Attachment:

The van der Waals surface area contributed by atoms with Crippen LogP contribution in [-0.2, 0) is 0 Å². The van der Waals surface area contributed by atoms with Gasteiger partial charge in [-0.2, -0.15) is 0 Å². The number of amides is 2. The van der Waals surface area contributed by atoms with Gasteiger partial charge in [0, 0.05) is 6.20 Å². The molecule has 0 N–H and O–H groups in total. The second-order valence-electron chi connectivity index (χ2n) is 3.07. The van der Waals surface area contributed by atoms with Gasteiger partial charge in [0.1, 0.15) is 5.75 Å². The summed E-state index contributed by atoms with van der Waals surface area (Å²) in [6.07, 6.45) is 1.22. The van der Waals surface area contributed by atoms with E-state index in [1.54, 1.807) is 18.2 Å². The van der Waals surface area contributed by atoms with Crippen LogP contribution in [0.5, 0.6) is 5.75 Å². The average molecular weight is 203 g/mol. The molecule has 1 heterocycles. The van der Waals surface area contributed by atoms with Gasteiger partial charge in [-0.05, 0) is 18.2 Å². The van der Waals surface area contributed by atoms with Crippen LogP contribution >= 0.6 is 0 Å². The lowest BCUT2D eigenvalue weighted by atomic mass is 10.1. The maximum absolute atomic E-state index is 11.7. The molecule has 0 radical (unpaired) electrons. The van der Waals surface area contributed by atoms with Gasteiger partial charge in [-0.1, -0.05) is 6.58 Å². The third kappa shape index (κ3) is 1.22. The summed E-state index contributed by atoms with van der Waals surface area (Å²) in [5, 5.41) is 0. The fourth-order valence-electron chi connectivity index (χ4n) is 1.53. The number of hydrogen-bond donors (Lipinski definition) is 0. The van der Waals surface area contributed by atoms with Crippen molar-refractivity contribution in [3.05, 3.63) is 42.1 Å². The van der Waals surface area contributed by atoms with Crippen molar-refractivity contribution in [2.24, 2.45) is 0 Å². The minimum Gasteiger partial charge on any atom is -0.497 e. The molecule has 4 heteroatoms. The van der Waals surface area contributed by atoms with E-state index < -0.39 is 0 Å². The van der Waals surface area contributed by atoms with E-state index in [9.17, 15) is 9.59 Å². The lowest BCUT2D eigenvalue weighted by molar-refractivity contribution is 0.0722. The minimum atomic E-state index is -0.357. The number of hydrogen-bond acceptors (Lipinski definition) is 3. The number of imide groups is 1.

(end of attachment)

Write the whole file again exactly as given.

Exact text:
The van der Waals surface area contributed by atoms with Crippen LogP contribution in [-0.2, 0) is 0 Å². The van der Waals surface area contributed by atoms with Gasteiger partial charge in [-0.2, -0.15) is 0 Å². The number of amides is 2. The van der Waals surface area contributed by atoms with Gasteiger partial charge in [0, 0.05) is 6.20 Å². The molecule has 0 N–H and O–H groups in total. The second-order valence-electron chi connectivity index (χ2n) is 3.07. The van der Waals surface area contributed by atoms with Gasteiger partial charge in [0.1, 0.15) is 5.75 Å². The summed E-state index contributed by atoms with van der Waals surface area (Å²) in [6.07, 6.45) is 1.22. The van der Waals surface area contributed by atoms with E-state index in [1.54, 1.807) is 18.2 Å². The van der Waals surface area contributed by atoms with Crippen LogP contribution in [0.5, 0.6) is 5.75 Å². The average molecular weight is 203 g/mol. The molecule has 1 heterocycles. The van der Waals surface area contributed by atoms with Gasteiger partial charge in [-0.05, 0) is 18.2 Å². The van der Waals surface area contributed by atoms with Crippen LogP contribution >= 0.6 is 0 Å². The lowest BCUT2D eigenvalue weighted by atomic mass is 10.1. The maximum absolute atomic E-state index is 11.7. The molecule has 0 radical (unpaired) electrons. The van der Waals surface area contributed by atoms with Gasteiger partial charge in [-0.1, -0.05) is 6.58 Å². The third kappa shape index (κ3) is 1.22. The summed E-state index contributed by atoms with van der Waals surface area (Å²) in [5, 5.41) is 0. The fourth-order valence-electron chi connectivity index (χ4n) is 1.53. The number of hydrogen-bond donors (Lipinski definition) is 0. The van der Waals surface area contributed by atoms with Crippen molar-refractivity contribution in [3.05, 3.63) is 42.1 Å². The van der Waals surface area contributed by atoms with Crippen molar-refractivity contribution in [2.24, 2.45) is 0 Å². The minimum Gasteiger partial charge on any atom is -0.497 e. The molecule has 4 heteroatoms. The van der Waals surface area contributed by atoms with E-state index < -0.39 is 0 Å². The van der Waals surface area contributed by atoms with E-state index in [9.17, 15) is 9.59 Å². The lowest BCUT2D eigenvalue weighted by molar-refractivity contribution is 0.0722. The minimum atomic E-state index is -0.357. The number of hydrogen-bond acceptors (Lipinski definition) is 3. The number of imide groups is 1.